How to Use RTI in the Classroom
Response to Intervention (RTI) is a classroom-based intervention program designed to maximize student learning and reduce behavioral problems for students in all grades. As a preventative system, RTI offers an early identification for students who are at-risk of developing long-term learning or behavioral problems. Part of the 2004 Individuals with Disabilities Education Act (IDEA), RTI can also be used to help educators identify students with a learning disability.
Complete the screening process. In accordance with IDEA, all students should complete a screening assessment to provide a snapshot of their performance in each area. The screening assessment can be designed and administered by the class teacher at the beginning of the school year only or at regular intervals throughout the year.
Analyze the data from the screening process. This allows teachers to identify students who may require additional support through an RTI intervention. For students who score below the accepted benchmark, a second stage of screening with more in-depth testing or short-term monitoring can be used to confirm a student's at-risk status.
Determine the required level of prevention. Now that the screening process has identified at-risk students, the RTI intervention can begin. The RTI has three levels of prevention–primary, secondary and tertiary–offering different levels of support. The required prevention level is determined at an RTI meeting, which includes teachers, parents, school counselors and intervention specialists. It is their job to draw up a detailed, individualized plan of support for each student.
Implement the prevention plan. The length and intensity of the plan will have been decided at the RTI meeting. As part of their prevention plan, students may receive specialized instruction in one or more subjects, a report card for behavior monitoring or one-to-one reading support.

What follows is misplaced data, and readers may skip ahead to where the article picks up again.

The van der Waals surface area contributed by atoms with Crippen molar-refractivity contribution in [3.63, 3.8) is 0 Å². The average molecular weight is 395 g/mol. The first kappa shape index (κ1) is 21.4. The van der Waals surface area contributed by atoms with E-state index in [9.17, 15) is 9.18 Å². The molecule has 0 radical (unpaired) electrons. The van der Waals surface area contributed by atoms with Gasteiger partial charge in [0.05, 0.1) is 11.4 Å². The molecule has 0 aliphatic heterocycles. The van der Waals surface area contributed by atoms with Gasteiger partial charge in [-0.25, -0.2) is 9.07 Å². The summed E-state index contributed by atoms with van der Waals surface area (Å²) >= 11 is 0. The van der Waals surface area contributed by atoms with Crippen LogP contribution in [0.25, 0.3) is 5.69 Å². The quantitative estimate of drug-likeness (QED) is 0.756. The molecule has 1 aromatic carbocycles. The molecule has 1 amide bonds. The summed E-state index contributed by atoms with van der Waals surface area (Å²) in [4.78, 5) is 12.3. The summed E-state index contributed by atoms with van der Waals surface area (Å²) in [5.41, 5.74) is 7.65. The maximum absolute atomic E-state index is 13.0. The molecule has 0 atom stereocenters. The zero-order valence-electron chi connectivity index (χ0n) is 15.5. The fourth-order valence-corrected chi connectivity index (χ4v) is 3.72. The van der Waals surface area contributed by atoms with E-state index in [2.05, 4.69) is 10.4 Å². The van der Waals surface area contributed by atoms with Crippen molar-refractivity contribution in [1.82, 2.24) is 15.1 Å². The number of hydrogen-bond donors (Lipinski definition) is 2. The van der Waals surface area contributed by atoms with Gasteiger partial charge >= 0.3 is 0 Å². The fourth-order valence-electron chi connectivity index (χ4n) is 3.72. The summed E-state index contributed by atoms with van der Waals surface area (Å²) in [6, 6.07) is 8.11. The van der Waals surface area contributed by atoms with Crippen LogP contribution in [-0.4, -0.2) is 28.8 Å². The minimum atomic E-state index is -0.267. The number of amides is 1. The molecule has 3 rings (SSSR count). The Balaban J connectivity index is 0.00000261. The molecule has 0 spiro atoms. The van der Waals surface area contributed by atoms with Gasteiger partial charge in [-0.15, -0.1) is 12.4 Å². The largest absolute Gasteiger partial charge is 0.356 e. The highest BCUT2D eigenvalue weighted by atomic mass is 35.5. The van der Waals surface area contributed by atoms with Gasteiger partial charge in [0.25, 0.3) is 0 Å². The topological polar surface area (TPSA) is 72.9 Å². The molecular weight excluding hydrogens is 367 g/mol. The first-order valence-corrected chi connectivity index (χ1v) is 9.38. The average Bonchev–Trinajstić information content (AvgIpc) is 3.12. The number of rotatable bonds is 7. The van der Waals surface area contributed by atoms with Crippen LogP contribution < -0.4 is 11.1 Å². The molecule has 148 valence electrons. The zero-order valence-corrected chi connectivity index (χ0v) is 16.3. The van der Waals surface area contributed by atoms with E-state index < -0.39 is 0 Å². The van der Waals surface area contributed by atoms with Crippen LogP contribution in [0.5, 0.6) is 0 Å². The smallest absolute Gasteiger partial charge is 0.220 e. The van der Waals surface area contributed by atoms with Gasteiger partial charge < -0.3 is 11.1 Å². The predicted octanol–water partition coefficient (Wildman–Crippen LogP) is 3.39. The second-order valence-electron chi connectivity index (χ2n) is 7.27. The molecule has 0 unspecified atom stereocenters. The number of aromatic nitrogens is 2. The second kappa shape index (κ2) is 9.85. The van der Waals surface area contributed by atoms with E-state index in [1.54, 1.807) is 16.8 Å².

Monitor progress to determine the effectiveness of the plan. An RTI meeting with parents, educators and specialists is beneficial in considering how well a student has responded to the intervention. For students who have responded well, the plan can be ended with no further action required. For students who have not responded well, it may be necessary to increase the intensity of the intervention and move them from primary to secondary or secondary to tertiary intervention. In this case, step 3 should then be repeated.
Complete further evaluation. In the case of students who have not at all responded to the intervention plan, it may be necessary to refer them to their special education office for further evaluation. (A lack of response to the RTI can be indicative of a learning disability, so it is important to complete a further evaluation and progress monitoring).
- 1 "RTI In The Classroom: Guidelines and Recipes For Success; R. Brown Chidsey et al.; 2009"
- 2 New Albany Elementary: Response to Intervention Team